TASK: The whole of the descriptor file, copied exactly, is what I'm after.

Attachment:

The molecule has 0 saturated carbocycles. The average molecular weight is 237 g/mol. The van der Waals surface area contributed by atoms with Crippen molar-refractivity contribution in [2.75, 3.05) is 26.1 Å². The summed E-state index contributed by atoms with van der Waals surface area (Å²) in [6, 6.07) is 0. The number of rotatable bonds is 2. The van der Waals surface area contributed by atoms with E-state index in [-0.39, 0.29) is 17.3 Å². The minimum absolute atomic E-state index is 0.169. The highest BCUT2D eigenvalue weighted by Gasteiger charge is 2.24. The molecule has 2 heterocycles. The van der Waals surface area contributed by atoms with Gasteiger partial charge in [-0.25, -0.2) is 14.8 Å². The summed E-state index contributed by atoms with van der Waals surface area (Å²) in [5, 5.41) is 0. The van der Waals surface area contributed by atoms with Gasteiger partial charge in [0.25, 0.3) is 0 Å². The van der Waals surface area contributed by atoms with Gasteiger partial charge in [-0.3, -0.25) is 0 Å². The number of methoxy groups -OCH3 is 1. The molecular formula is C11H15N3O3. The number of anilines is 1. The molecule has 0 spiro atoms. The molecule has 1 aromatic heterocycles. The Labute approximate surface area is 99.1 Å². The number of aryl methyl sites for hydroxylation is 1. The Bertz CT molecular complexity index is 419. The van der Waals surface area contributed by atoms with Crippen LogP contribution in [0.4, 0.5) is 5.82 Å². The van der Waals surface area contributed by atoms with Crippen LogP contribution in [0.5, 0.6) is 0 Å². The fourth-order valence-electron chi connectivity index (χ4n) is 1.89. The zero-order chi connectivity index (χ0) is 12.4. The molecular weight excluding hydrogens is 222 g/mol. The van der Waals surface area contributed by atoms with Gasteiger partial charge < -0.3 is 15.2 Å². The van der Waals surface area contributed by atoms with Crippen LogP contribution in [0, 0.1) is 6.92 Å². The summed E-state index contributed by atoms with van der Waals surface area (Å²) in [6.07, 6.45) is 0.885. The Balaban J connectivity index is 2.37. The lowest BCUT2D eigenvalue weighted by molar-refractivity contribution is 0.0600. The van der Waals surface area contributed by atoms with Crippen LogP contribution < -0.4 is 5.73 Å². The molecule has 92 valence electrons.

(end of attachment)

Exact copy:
The molecule has 0 saturated carbocycles. The average molecular weight is 237 g/mol. The van der Waals surface area contributed by atoms with Crippen molar-refractivity contribution in [2.75, 3.05) is 26.1 Å². The summed E-state index contributed by atoms with van der Waals surface area (Å²) in [6, 6.07) is 0. The number of rotatable bonds is 2. The van der Waals surface area contributed by atoms with E-state index in [-0.39, 0.29) is 17.3 Å². The minimum absolute atomic E-state index is 0.169. The highest BCUT2D eigenvalue weighted by Gasteiger charge is 2.24. The molecule has 2 heterocycles. The van der Waals surface area contributed by atoms with Gasteiger partial charge in [-0.25, -0.2) is 14.8 Å². The summed E-state index contributed by atoms with van der Waals surface area (Å²) in [5, 5.41) is 0. The van der Waals surface area contributed by atoms with Gasteiger partial charge in [0.25, 0.3) is 0 Å². The van der Waals surface area contributed by atoms with Gasteiger partial charge in [-0.3, -0.25) is 0 Å². The number of methoxy groups -OCH3 is 1. The molecular formula is C11H15N3O3. The number of anilines is 1. The molecule has 0 spiro atoms. The molecule has 1 aromatic heterocycles. The Labute approximate surface area is 99.1 Å². The number of aryl methyl sites for hydroxylation is 1. The Bertz CT molecular complexity index is 419. The van der Waals surface area contributed by atoms with Crippen LogP contribution in [0.4, 0.5) is 5.82 Å². The van der Waals surface area contributed by atoms with Crippen LogP contribution in [0.5, 0.6) is 0 Å². The fourth-order valence-electron chi connectivity index (χ4n) is 1.89. The zero-order chi connectivity index (χ0) is 12.4. The molecular weight excluding hydrogens is 222 g/mol. The van der Waals surface area contributed by atoms with Gasteiger partial charge < -0.3 is 15.2 Å². The van der Waals surface area contributed by atoms with Crippen LogP contribution in [0, 0.1) is 6.92 Å². The summed E-state index contributed by atoms with van der Waals surface area (Å²) in [6.07, 6.45) is 0.885. The Balaban J connectivity index is 2.37. The lowest BCUT2D eigenvalue weighted by molar-refractivity contribution is 0.0600. The van der Waals surface area contributed by atoms with Crippen LogP contribution < -0.4 is 5.73 Å². The molecule has 92 valence electrons.